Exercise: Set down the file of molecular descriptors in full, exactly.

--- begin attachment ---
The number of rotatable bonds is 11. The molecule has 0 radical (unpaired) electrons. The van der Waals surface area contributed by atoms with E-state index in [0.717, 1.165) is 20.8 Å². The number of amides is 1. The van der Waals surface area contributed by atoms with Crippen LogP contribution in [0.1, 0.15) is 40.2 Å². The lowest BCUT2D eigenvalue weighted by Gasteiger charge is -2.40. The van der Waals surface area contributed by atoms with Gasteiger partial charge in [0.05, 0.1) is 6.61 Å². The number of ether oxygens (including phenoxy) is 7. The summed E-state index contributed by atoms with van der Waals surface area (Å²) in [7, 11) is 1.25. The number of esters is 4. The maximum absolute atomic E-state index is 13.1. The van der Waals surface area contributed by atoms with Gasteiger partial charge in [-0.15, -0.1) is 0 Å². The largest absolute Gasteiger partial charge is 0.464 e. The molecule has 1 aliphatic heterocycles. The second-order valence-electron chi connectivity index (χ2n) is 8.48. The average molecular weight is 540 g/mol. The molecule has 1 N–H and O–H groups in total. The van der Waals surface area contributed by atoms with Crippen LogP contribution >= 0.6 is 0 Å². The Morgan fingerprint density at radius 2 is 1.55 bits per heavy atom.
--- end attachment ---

The number of rotatable bonds is 11. The molecule has 0 radical (unpaired) electrons. The van der Waals surface area contributed by atoms with E-state index in [0.717, 1.165) is 20.8 Å². The number of amides is 1. The van der Waals surface area contributed by atoms with Crippen LogP contribution in [0.1, 0.15) is 40.2 Å². The lowest BCUT2D eigenvalue weighted by Gasteiger charge is -2.40. The van der Waals surface area contributed by atoms with Gasteiger partial charge in [0.05, 0.1) is 6.61 Å². The number of ether oxygens (including phenoxy) is 7. The summed E-state index contributed by atoms with van der Waals surface area (Å²) in [7, 11) is 1.25. The number of esters is 4. The maximum absolute atomic E-state index is 13.1. The van der Waals surface area contributed by atoms with Gasteiger partial charge in [-0.15, -0.1) is 0 Å². The largest absolute Gasteiger partial charge is 0.464 e. The molecule has 1 aliphatic heterocycles. The second-order valence-electron chi connectivity index (χ2n) is 8.48. The average molecular weight is 540 g/mol. The molecule has 1 N–H and O–H groups in total. The van der Waals surface area contributed by atoms with Crippen LogP contribution >= 0.6 is 0 Å². The Morgan fingerprint density at radius 2 is 1.55 bits per heavy atom.